But there is no headstone (and no public grave) for Mrs. Nash. There is no memorial of her years of service to the unit, for the babies she delivered, for the hardships she endured. And there is no recognition today that without a "liberal" media to encourage her, at least one human being found it preferable to live in constant fear of being revealed, in exchanged for the chance of living as God made her, internally as well as  externally, perfectly and imperfectly. She was living proof that with all our technology and insights and with it all smothered under blankets of public morality, we are today just as screwed up as our ancestors were, not more and not less. And always will be. God bless us, every one.
 
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Wednesday, May 06, 2015

AIR HEADS Part Seven

I am impressed with the level of cupidity among the participants in this amazing air race. (It means they were avaricious.) Certainly the pilots, Bob Fowler and Cal Rodgers, were risking their lives day after day and deserved some reward for that risk. And now that the prize which had inspired it all had been withdrawn, they had to work for it. At Dallas, where Cal stopped on the night of  17 October, and at Fort Worth, where Cal put in two days of flights before 75,000 at the state fair, he sold photo’s and autographs, as Bob Fowler did at his stops - just as musicians do today at personal appearances. And there were always the “Vin Fiz” coupons Cal was still dropping over unsuspecting soda drinkers in cities where he did not land. The Waco Texas Young Men’s Business League offered Cal an impressive fee, so on 20 October,  he took a long detour south and did several loops (below) around the cities’ sky single sky scrapper.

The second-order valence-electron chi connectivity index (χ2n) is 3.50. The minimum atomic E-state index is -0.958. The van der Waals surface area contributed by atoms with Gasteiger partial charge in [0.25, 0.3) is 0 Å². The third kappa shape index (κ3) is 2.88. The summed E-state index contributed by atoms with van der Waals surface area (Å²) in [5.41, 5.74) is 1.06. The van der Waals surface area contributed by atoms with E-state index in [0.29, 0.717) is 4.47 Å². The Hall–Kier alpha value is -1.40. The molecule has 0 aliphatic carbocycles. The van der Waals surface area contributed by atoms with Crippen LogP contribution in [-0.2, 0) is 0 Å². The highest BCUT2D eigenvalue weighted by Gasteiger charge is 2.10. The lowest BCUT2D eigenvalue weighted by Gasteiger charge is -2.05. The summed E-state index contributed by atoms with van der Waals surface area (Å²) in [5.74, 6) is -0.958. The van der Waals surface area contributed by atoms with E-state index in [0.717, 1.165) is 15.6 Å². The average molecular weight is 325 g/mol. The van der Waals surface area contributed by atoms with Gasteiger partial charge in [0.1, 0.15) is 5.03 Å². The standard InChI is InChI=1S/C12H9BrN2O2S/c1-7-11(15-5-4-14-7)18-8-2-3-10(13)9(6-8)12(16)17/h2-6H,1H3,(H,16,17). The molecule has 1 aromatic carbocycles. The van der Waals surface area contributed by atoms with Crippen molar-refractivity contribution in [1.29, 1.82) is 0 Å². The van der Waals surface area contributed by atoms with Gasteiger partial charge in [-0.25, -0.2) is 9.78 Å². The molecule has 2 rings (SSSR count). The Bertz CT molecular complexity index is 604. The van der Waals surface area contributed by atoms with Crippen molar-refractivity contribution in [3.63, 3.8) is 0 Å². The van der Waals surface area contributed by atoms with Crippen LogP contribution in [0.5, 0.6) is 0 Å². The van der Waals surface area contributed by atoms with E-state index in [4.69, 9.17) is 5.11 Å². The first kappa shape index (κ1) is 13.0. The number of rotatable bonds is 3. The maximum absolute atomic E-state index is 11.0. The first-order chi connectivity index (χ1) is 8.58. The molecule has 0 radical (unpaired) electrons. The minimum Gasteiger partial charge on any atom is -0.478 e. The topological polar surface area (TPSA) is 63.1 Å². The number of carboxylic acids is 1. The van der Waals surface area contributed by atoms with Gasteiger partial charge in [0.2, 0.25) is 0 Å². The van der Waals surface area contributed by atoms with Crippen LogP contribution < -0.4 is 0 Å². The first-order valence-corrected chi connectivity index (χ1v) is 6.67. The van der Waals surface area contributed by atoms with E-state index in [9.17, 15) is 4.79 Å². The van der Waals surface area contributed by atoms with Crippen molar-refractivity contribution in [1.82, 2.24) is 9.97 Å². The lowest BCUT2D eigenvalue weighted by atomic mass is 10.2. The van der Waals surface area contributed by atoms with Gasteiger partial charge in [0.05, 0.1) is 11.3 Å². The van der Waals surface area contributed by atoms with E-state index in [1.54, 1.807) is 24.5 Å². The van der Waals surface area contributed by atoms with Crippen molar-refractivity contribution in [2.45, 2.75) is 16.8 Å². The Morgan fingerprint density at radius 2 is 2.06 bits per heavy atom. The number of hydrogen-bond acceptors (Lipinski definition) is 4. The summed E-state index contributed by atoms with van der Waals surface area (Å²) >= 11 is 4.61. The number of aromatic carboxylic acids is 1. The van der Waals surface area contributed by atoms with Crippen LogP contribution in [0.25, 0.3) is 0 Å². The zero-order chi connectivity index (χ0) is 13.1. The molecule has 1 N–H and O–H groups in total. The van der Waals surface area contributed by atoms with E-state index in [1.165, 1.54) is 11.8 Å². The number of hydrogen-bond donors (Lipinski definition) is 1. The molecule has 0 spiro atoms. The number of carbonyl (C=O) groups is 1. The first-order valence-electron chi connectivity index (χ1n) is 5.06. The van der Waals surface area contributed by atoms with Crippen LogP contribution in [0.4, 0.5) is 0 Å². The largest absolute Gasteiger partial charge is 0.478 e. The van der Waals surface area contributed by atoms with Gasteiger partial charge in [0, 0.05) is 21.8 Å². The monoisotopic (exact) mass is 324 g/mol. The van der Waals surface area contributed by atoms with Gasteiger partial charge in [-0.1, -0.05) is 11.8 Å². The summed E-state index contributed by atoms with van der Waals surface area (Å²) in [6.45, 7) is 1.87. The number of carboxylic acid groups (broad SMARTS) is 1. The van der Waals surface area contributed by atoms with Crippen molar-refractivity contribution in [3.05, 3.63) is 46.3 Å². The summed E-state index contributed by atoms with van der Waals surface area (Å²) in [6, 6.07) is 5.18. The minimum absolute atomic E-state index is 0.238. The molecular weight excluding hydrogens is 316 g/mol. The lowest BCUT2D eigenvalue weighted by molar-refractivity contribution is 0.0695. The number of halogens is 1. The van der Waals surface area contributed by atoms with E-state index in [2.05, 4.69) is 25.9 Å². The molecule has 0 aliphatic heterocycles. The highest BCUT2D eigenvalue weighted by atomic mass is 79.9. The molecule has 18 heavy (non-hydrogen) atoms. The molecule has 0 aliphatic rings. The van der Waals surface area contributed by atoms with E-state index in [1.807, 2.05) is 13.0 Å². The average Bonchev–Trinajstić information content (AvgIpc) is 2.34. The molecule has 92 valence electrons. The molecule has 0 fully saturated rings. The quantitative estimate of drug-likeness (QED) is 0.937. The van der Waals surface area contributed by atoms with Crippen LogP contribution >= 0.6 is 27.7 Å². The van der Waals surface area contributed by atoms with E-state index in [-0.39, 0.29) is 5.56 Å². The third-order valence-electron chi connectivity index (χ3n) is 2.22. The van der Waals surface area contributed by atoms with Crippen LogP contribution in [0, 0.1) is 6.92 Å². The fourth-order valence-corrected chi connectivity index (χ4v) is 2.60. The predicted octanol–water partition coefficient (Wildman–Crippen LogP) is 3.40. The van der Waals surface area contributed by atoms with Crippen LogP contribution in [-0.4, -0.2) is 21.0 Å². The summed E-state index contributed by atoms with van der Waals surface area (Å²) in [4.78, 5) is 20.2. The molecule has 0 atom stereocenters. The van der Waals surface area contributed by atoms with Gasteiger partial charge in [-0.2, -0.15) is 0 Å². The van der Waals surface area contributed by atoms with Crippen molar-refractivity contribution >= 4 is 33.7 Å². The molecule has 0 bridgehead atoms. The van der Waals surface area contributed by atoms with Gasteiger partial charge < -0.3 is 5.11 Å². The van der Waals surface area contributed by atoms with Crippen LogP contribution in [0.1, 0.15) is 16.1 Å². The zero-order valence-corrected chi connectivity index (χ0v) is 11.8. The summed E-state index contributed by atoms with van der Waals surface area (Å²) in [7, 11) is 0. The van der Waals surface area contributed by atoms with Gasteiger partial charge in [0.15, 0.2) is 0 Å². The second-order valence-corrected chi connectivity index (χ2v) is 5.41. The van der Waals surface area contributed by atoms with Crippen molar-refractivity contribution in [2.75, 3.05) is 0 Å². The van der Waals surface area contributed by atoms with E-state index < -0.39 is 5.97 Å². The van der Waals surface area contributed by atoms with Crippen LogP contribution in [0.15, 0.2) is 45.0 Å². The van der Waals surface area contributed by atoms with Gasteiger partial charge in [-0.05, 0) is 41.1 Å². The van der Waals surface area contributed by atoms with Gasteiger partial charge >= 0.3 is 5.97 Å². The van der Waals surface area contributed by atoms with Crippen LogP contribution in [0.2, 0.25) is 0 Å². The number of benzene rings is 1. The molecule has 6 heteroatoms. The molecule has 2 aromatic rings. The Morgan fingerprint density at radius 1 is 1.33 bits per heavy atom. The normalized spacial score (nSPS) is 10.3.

Even Mable Rodgers had gotten into the act. Dear, sweet, shy, retiring and innocent Mable Rodgers had tried to convince the United States Post Office that the historical nature of the race warranted creating her a special “Post Mistress”, so that she could stamp “Postmarked Vin Fiz Special” on cards and letters bought from her while en route -  for a small fee, of course.
But when that money making idea failed to inspire Congress to act, and after W.R. Hearst had abandoned the race (and her husband) in Missouri, Mable sent Cal’s brother Robert out ahead to Kansas City to order unofficial over sized “Vin Fiz Flyer” and “Rodgers Aerial Post” stamps, to be sold at a quarter apiece once the Flyer had crossed into Texas.
Buyers would still have to affix official U.S. postage stamps to have anything delivered, and the stamps had been ordered with no glue backing, but Mable was at least trying squeeze every penny out of the insanity she was caught up in. It’s difficult to know if enough stamps were actually sold to cover the cost of printing them, but we do know that only thirteen “Vin Fiz” stamps still survive, eight on postcards, one on a letter and four “off cover”, meaning individually. One of the “off cover” stamps sold in 2006, when the world was still drunk, for $70,000. That amount could have financed the entire flight back in 1911. I guess Mable had the right idea, just bad timing. And I’m certain that Cal's mother, Maria (ne Rodgers) Sweitzer, was certain to reminded poor Mable of her financial gaff, at every opportunity.